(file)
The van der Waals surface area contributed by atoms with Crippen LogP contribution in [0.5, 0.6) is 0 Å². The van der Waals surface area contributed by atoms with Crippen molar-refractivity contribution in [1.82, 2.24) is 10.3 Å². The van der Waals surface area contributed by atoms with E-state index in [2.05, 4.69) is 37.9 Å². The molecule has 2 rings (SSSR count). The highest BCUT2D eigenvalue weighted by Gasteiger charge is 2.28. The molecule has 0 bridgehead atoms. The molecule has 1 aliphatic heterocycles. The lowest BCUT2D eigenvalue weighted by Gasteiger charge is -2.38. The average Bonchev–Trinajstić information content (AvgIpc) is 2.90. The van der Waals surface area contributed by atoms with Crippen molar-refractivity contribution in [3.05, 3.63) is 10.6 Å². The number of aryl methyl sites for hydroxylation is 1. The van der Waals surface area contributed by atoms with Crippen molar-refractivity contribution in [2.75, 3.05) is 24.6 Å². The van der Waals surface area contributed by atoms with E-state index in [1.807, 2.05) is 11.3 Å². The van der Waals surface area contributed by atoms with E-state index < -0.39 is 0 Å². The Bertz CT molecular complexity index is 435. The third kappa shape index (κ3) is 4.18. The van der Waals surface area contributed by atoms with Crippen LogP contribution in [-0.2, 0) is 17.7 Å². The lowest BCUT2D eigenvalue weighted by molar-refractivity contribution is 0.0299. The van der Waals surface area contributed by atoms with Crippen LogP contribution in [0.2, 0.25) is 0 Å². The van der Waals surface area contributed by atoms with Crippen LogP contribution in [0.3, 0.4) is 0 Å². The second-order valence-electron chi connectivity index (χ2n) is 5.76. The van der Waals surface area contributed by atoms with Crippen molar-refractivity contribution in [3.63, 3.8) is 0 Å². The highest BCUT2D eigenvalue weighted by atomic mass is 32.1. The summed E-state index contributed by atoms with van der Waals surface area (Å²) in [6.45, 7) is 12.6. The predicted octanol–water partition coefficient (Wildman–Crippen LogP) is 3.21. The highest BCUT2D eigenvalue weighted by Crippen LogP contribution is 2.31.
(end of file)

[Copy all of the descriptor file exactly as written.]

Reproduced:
The van der Waals surface area contributed by atoms with Crippen LogP contribution in [0.5, 0.6) is 0 Å². The van der Waals surface area contributed by atoms with Crippen molar-refractivity contribution in [1.82, 2.24) is 10.3 Å². The van der Waals surface area contributed by atoms with E-state index in [2.05, 4.69) is 37.9 Å². The molecule has 2 rings (SSSR count). The highest BCUT2D eigenvalue weighted by Gasteiger charge is 2.28. The molecule has 0 bridgehead atoms. The molecule has 1 aliphatic heterocycles. The lowest BCUT2D eigenvalue weighted by Gasteiger charge is -2.38. The average Bonchev–Trinajstić information content (AvgIpc) is 2.90. The van der Waals surface area contributed by atoms with Crippen molar-refractivity contribution in [3.05, 3.63) is 10.6 Å². The number of aryl methyl sites for hydroxylation is 1. The van der Waals surface area contributed by atoms with Crippen molar-refractivity contribution in [2.75, 3.05) is 24.6 Å². The van der Waals surface area contributed by atoms with E-state index in [1.807, 2.05) is 11.3 Å². The van der Waals surface area contributed by atoms with E-state index < -0.39 is 0 Å². The Bertz CT molecular complexity index is 435. The third kappa shape index (κ3) is 4.18. The van der Waals surface area contributed by atoms with Crippen LogP contribution in [-0.2, 0) is 17.7 Å². The lowest BCUT2D eigenvalue weighted by molar-refractivity contribution is 0.0299. The van der Waals surface area contributed by atoms with Crippen LogP contribution in [0.2, 0.25) is 0 Å². The van der Waals surface area contributed by atoms with Crippen LogP contribution in [0.3, 0.4) is 0 Å². The second-order valence-electron chi connectivity index (χ2n) is 5.76. The van der Waals surface area contributed by atoms with Crippen molar-refractivity contribution in [3.63, 3.8) is 0 Å². The highest BCUT2D eigenvalue weighted by atomic mass is 32.1. The summed E-state index contributed by atoms with van der Waals surface area (Å²) in [6.45, 7) is 12.6. The predicted octanol–water partition coefficient (Wildman–Crippen LogP) is 3.21. The highest BCUT2D eigenvalue weighted by Crippen LogP contribution is 2.31.